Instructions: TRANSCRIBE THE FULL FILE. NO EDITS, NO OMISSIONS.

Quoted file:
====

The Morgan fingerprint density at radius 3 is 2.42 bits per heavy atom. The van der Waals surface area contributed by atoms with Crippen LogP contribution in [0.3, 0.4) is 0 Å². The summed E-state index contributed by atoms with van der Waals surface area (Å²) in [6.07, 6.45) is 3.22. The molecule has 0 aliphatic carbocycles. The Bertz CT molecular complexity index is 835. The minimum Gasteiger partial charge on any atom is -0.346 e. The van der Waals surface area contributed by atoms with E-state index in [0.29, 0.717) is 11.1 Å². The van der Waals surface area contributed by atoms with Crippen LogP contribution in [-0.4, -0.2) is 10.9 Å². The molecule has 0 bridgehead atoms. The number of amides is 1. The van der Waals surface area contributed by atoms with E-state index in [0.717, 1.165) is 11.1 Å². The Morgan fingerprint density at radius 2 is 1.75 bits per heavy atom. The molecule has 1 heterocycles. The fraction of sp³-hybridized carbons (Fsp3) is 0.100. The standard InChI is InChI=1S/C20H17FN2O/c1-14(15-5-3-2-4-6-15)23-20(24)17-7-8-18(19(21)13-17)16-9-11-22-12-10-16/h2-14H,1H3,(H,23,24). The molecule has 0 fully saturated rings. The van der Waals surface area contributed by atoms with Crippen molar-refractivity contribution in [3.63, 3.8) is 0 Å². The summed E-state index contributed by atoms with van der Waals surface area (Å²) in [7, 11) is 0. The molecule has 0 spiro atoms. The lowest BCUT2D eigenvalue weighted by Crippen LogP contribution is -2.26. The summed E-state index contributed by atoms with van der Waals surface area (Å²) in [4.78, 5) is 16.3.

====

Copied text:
The Morgan fingerprint density at radius 3 is 2.42 bits per heavy atom. The van der Waals surface area contributed by atoms with Crippen LogP contribution in [0.3, 0.4) is 0 Å². The summed E-state index contributed by atoms with van der Waals surface area (Å²) in [6.07, 6.45) is 3.22. The molecule has 0 aliphatic carbocycles. The Bertz CT molecular complexity index is 835. The minimum Gasteiger partial charge on any atom is -0.346 e. The van der Waals surface area contributed by atoms with E-state index in [0.29, 0.717) is 11.1 Å². The van der Waals surface area contributed by atoms with Crippen LogP contribution in [-0.4, -0.2) is 10.9 Å². The molecule has 0 bridgehead atoms. The number of amides is 1. The van der Waals surface area contributed by atoms with E-state index in [0.717, 1.165) is 11.1 Å². The Morgan fingerprint density at radius 2 is 1.75 bits per heavy atom. The molecule has 1 heterocycles. The fraction of sp³-hybridized carbons (Fsp3) is 0.100. The standard InChI is InChI=1S/C20H17FN2O/c1-14(15-5-3-2-4-6-15)23-20(24)17-7-8-18(19(21)13-17)16-9-11-22-12-10-16/h2-14H,1H3,(H,23,24). The molecule has 0 fully saturated rings. The van der Waals surface area contributed by atoms with Crippen molar-refractivity contribution in [3.63, 3.8) is 0 Å². The summed E-state index contributed by atoms with van der Waals surface area (Å²) in [7, 11) is 0. The molecule has 0 spiro atoms. The lowest BCUT2D eigenvalue weighted by Crippen LogP contribution is -2.26. The summed E-state index contributed by atoms with van der Waals surface area (Å²) in [4.78, 5) is 16.3.